GABA (?-Aminobutyric acid) intake—in the form of Japan-based Pharma Foods International Co Ltd’s PharmaGABA—resulted in users experiencing a greater length of deep (non-REM) sleep, according to a study released by Pharma Foods International. GABA is a naturally-occurring amino acid and inhibitory neurotransmitter.
Pharma Foods International, manufacturer of and supplying partner of Mitsubishi International Food Ingredients Inc, is publishing the results of a 2014 crossover-based, single-blind, randomized, and placebo-controlled trial series that reveals the relationship between GABA and both the time it takes to achieve sleep and the length of non-REM sleep.
The study shows that subjects administered PharmaGABA:
- Fell asleep more quickly and easily, and more rapidly moved to a state of deep sleep.
- Experienced greater length of valuable non-REM sleep.
- Upon awakening consistently reported a qualitatively better and more satisfying sleep experience.
Pharma Foods International says what makes this study noteworthy is the effects of GABA could be examined solely, isolated from any other factors that might affect sleep quality.
For the trials, 6 men and 4 women, average age of 37.7, who’d tested for a high probability of sleep disorder according to the Pittsburgh Sleep Quality Index (PSQI), were regularly administered 112 mg of PharmaGABA, the equivalent of a full 100 mg of pure GABA, over a period of three weeks. The first and third weeks were active, while the second served as a “wash-out” period. Brain wave activity was monitored using electroencephalography (EEG).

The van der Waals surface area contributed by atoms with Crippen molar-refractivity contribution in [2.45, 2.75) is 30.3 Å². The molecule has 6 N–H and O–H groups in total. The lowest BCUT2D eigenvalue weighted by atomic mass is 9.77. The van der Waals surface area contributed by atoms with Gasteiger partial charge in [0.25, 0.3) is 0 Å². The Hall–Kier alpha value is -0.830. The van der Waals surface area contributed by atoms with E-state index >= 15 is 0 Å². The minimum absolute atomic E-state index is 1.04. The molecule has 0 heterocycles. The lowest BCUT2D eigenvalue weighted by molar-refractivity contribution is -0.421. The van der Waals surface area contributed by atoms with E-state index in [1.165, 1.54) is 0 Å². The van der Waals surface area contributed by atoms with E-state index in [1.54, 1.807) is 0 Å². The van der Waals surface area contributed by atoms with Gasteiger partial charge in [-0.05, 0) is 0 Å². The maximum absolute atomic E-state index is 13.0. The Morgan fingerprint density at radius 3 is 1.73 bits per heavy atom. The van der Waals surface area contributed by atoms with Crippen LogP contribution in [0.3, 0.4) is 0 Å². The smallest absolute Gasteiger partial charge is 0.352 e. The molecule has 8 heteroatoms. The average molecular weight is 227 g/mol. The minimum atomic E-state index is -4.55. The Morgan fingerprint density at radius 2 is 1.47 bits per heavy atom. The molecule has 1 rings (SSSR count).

It was observed that in the GABA control group sleep latency was greatly reduced. Further, the successive deep, non-REM stage of sleep was notably, consistently lengthened.
In addition, blood was analyzed to determine GABA’s rate of absorption, and it was found that GABA was absorbed within 30 minutes of being administered and trace levels dropped off precipitously soon after. This draws a distinct line between the activity of GABA, which metabolizes fully over a very short time, and of sleeping formulations, including prescription and non-prescription sleep aids, which linger in the blood long after rising, resulting in a qualitative decline in cognitive and physical condition. Subjects reported feeling refreshed and alert upon rising after the use of GABA.
Although GABA is found in a range of foods and can be obtained through everyday diet, certain fermented foods particularly popular in East Asia (such as the Korean kimchi) hold especially high concentrations. Pharma Foods International says it has developed a proprietary process of deriving GABA from the fermentation of lactobacillus and produces a product of over 80% purity.